10 August 2015

Camping While Road Tripping

When I wrote about our 2015 summer road trip, at least one person commented on the post and others commented to me personally that they were impressed we camped along the way. For us, camping along our road trip route has a lot to do with saving money. Plus, in my mind it's only a little less convenient than staying in a hotel. When you factor in getting all your stuff into the hotel and getting rowdy kids to settle down for the night in a room where they can probably jump from one bed to the next, camping is not that hard.

Now, let me also say that we do not have gourmet meals when we camp. The day we are planning to camp we will stop at a grocery store to buy hot dogs, buns, bagels, cream cheese, and fruit. On this road trip we started with a bag of marshmallows, and we never had to re-stock. We keep the hot dogs and cream cheese in a small cooler in the car, and we refill it with ice from gas stations as needed. (Sometimes gas station employees seemed annoyed that we were getting ice, but usually they didn't care.) We stocked up in the preceding months with ketchup and mustard packets from fast food restaurants, so we didn't even have to worry about keeping the condiments preserved. Even when we are not on road trips we usually opt for hot dogs for camping lest the children mutiny. (This picture is from the 2014 road trip, so the idea of hot dogs on camping trips is very ingrained in these kids by now.)

As far as supplies, we don't have very much. The fact that we eat really basic foods certainly helps. We don't have to take a pack and play for Felix to sleep in, so we can all cram into one tent. The one tent can fit two twin-sized air mattresses side-by-side without much room for them to wiggle around, so we have one large and fairly stable bed. For this camping trip we took fewer sleeping bags and blankets than usual since the nights were not too cold where we were camping. We bought a large wool blanket before our trip, but we could have done without it. We'll definitely use it for other spring and fall camping trips, though.

On this trip, since we didn't have a pack and play, we had plenty of room to take our camp chairs. That was really helpful to my pregnant self. We also pretty much stayed at real camp sites on this road trip. Not all of them had running water and showers and real toilets, but some did. The one time we showered at a camp site we realized that we had failed to bring towels. Thankfully Eric's colleagues had given him a road-trip survival kit as an end-of-school-year gift, and it included four hand-towels that expanded upon getting wet. They were basically life-savers that Saturday night so we didn't seem quite so grimy at church the next day.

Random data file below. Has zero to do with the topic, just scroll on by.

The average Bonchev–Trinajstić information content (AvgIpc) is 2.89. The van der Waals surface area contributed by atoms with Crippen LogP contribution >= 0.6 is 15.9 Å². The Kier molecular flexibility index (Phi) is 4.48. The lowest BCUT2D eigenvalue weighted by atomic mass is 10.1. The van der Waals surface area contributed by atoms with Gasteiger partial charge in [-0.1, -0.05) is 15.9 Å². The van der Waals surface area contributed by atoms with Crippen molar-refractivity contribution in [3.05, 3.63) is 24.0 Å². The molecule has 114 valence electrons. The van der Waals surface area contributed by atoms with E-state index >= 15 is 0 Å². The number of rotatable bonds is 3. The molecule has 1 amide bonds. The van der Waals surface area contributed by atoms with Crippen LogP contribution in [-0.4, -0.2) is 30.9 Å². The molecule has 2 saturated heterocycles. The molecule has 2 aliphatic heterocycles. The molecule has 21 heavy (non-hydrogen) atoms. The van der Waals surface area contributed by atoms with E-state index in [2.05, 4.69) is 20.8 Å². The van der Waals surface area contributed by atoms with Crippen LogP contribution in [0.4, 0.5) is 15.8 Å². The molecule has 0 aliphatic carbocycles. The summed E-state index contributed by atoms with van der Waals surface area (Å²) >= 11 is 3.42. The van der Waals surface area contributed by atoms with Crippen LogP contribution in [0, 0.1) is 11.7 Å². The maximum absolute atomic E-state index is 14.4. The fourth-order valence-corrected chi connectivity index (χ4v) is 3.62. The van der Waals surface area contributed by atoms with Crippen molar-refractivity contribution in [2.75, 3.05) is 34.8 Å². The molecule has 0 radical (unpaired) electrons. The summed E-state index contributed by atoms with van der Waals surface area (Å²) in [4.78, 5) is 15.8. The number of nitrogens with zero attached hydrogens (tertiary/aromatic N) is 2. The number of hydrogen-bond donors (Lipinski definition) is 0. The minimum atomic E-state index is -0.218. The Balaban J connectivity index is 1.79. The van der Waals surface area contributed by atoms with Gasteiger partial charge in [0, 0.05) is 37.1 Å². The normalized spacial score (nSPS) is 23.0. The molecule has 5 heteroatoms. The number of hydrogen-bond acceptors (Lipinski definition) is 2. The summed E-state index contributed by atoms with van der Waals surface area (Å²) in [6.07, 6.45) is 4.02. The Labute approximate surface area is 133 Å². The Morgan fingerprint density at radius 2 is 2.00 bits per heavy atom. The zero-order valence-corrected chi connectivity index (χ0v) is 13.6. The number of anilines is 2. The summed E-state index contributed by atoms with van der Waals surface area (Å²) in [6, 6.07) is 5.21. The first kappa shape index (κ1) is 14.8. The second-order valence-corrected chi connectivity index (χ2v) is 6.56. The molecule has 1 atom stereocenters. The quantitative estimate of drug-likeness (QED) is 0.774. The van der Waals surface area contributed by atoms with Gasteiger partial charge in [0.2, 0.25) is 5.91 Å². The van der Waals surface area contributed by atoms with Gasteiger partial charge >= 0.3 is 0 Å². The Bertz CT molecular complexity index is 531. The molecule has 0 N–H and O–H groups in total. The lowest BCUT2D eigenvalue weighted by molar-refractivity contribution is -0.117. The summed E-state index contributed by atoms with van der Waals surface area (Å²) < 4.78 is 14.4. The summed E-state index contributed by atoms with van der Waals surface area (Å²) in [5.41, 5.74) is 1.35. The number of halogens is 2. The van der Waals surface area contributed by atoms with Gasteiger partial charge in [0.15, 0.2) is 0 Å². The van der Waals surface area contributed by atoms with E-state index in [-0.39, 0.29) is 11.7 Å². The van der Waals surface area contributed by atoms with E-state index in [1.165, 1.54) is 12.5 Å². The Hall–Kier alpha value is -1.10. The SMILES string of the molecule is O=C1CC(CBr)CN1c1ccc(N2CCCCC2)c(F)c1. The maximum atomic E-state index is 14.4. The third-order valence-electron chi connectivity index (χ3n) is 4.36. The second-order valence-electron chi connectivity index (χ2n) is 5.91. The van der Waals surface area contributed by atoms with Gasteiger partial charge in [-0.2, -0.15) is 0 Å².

I love getting my boys outdoors, especially when we've spent a lot of time in the car. Eric usually takes them for a little exploratory walk, and then they also hang around the site finding logs and rocks to jump from and bugs to harass. It helps them get their energy out before bed.

We lucked out with a couple of really great camp sites on this road trip. Sometimes when you reserve electronically you don't really know what you are going to get. Alternatively, if you just try the first-come-first-served sites, you might not get anything at all. At a couple of sites we were relatively close to a creek, which helped drown out the noises from the other campers.

I was a bit nervous about camping so much for this summer's road trip since I was just beginning my third trimester when we began, but it ended up being fine. Yes, some bathroom facilities were really terrible and stinky. But others weren't bad at all. With both of our boys potty trained, I didn't have to worry about dealing with dirty diapers, which is also a big bonus. And they certainly love the chance to just go wherever they want.

Usually our family woke up fairly early while camping. We'd get dressed and give the kids each a bagel and cream cheese and tell them to sit at the picnic table or sit in the car. Then Eric and I would pack everything up, take down the tent and camp chairs, and load everything into the car. Eric would then tie the canoe down and we'd be on our way again to the next adventure. (To Eric's credit, there were a few mornings where I was totally useless and he did pretty much everything. In fact, that can actually be said of most of our camping trips, regardless of whether or not I am growing a baby.)

We plan to take another road trip next summer, and we will most certainly have to change things up since we'll have a baby by then. But for now, this is how we travel, and it works really well for us.